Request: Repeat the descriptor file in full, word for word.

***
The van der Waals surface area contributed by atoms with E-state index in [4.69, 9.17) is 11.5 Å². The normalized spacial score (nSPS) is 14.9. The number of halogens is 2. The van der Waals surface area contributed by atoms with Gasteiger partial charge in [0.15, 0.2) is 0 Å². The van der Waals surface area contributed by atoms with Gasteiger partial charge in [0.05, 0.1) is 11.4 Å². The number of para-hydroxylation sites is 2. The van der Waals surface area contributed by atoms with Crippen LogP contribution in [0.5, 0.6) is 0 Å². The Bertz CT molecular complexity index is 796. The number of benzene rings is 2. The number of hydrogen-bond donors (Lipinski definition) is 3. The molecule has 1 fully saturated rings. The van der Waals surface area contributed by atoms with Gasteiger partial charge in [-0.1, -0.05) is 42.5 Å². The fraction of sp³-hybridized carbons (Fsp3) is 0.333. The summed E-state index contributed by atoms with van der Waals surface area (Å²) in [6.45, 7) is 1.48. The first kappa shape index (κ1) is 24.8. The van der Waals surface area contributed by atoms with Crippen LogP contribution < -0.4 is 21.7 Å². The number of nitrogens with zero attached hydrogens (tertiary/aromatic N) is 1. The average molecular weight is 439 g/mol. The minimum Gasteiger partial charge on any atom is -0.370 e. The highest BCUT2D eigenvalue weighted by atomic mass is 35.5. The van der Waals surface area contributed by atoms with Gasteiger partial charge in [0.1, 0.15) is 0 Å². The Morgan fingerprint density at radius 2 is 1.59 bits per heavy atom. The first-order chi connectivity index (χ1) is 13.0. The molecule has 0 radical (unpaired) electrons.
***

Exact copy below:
The van der Waals surface area contributed by atoms with E-state index in [4.69, 9.17) is 11.5 Å². The normalized spacial score (nSPS) is 14.9. The number of halogens is 2. The van der Waals surface area contributed by atoms with Gasteiger partial charge in [0.15, 0.2) is 0 Å². The van der Waals surface area contributed by atoms with Gasteiger partial charge in [0.05, 0.1) is 11.4 Å². The number of para-hydroxylation sites is 2. The van der Waals surface area contributed by atoms with Crippen LogP contribution in [0.5, 0.6) is 0 Å². The Bertz CT molecular complexity index is 796. The number of benzene rings is 2. The number of hydrogen-bond donors (Lipinski definition) is 3. The molecule has 1 fully saturated rings. The van der Waals surface area contributed by atoms with Gasteiger partial charge in [-0.1, -0.05) is 42.5 Å². The fraction of sp³-hybridized carbons (Fsp3) is 0.333. The summed E-state index contributed by atoms with van der Waals surface area (Å²) in [6.45, 7) is 1.48. The first kappa shape index (κ1) is 24.8. The van der Waals surface area contributed by atoms with Crippen LogP contribution < -0.4 is 21.7 Å². The number of nitrogens with zero attached hydrogens (tertiary/aromatic N) is 1. The average molecular weight is 439 g/mol. The minimum Gasteiger partial charge on any atom is -0.370 e. The highest BCUT2D eigenvalue weighted by atomic mass is 35.5. The van der Waals surface area contributed by atoms with Gasteiger partial charge in [0.1, 0.15) is 0 Å². The Morgan fingerprint density at radius 2 is 1.59 bits per heavy atom. The first-order chi connectivity index (χ1) is 13.0. The molecule has 0 radical (unpaired) electrons.